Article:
How Can Stronger State and Federal Gun Laws Affect Domestic Violence Cases?
With stronger gun safety laws in place at the state and federal levels, lives can be saved, and people can be kept from accessing guns after they have been convicted of domestic violence or while in the middle of active court orders. They can also prevent guns from landing in the hands of those who use them to intimidate, abuse, and coerce their victims.
Stiffer Gun Laws Can Restrict Access and Save Lives
It is proven that states that restrict access to guns to people who have demonstrated a history of domestic violence and abuse and are in the midst of a restraining order saw a 13 percent decrease in gun homicides.
The closing of loopholes helps tremendously as well. Over half of domestic violence homicides are committed by dating partners. When states closed the dating loophole and those criminals provided proof that they relinquished their firearms, those states saw a 16 percent reduction in homicides.
Unfortunately, today’s federal laws do not prohibit those convicted of misdemeanor stalking crimes from owning guns. This “stalking gap,” according to a study of female murder victims in 10 cities, led to 76 percent of women murdered and 85 percent of women surviving a murder by a former intimate partner who stalked them the year leading up to the incident.
Background Checks Can Save Lives
More than 300,000 people (one in 13) with a past record of domestic abuse have been declined by the federal background check system, proof that background checks are vital to preventing those with that history from getting guns.
Background checks, however, are not required by unlicensed, private sellers. Another loophole that allows potential gun buyers with a domestic violence record to lean on private sellers for access to guns.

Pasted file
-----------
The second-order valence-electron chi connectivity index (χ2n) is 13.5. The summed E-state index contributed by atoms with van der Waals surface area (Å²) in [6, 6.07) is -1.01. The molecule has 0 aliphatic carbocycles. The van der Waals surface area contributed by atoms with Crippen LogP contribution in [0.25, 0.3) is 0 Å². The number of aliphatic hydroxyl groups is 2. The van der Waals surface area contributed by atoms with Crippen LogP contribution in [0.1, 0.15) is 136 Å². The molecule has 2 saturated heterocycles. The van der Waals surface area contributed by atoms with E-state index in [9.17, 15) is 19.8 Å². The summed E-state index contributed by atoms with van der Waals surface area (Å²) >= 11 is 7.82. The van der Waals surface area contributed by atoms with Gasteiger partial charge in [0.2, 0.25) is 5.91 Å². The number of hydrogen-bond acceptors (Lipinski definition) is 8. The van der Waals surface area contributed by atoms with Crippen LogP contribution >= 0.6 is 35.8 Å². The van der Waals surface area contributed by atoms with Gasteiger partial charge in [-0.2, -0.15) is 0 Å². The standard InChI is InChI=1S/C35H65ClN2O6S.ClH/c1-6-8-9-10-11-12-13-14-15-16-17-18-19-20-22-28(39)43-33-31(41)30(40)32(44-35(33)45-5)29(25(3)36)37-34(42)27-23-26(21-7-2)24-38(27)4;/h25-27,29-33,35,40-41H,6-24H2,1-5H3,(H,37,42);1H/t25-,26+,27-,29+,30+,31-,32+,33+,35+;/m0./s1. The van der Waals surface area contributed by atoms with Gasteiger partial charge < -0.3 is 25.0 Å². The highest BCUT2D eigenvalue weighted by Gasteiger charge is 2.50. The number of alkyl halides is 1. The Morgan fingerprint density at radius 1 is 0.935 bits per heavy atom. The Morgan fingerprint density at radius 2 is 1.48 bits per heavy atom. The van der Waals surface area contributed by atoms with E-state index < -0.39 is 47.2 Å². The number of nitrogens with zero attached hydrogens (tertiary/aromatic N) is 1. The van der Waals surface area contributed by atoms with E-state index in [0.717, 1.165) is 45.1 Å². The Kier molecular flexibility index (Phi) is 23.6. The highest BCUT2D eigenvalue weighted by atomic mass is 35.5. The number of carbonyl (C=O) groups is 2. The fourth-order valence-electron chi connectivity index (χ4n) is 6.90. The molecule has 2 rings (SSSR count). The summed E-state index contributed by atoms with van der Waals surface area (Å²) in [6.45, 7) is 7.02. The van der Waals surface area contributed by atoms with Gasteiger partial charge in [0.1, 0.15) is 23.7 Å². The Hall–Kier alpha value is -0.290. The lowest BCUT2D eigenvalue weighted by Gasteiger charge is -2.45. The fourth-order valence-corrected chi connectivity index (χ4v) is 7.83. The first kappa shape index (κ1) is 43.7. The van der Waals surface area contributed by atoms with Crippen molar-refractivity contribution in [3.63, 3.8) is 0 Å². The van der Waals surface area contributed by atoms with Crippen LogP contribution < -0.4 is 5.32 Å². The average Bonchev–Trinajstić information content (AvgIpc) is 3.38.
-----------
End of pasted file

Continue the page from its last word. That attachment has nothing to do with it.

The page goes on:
How is Domestic Violence Defined?
According to California law, domestic violence involves abuse or threats between two people who are or have been involved in an intimate relationship, which can extend beyond two married spouses living together.
The abuse itself can include:
- Sexual assault
- Physically hurting or threatening to hurt someone
- Promising to harm someone
- Harassing, stalking, or destroying someone’s personal property.
Physical abuse can not only include shooting a gun or threatening with a gun, but also hitting, shoving, kicking, pushing, pulling hair, throwing things, or physically keeping you from freely coming and going from your home. It can also include the physical abuse of family pets. Domestic abuse can also come in the form of verbal, emotional, and psychological abuse.
What to do Legally After a Domestic Abuse Assault
If any Californian has been involved in a domestic violence situation or knows of a loved one who has, it is a serious issue. It should call for legal action by an attorney experienced in domestic violence cases to fight for the protection of the abused and their families. It is best for the safety and security of their future and for the abuser to face serious consequences for their actions.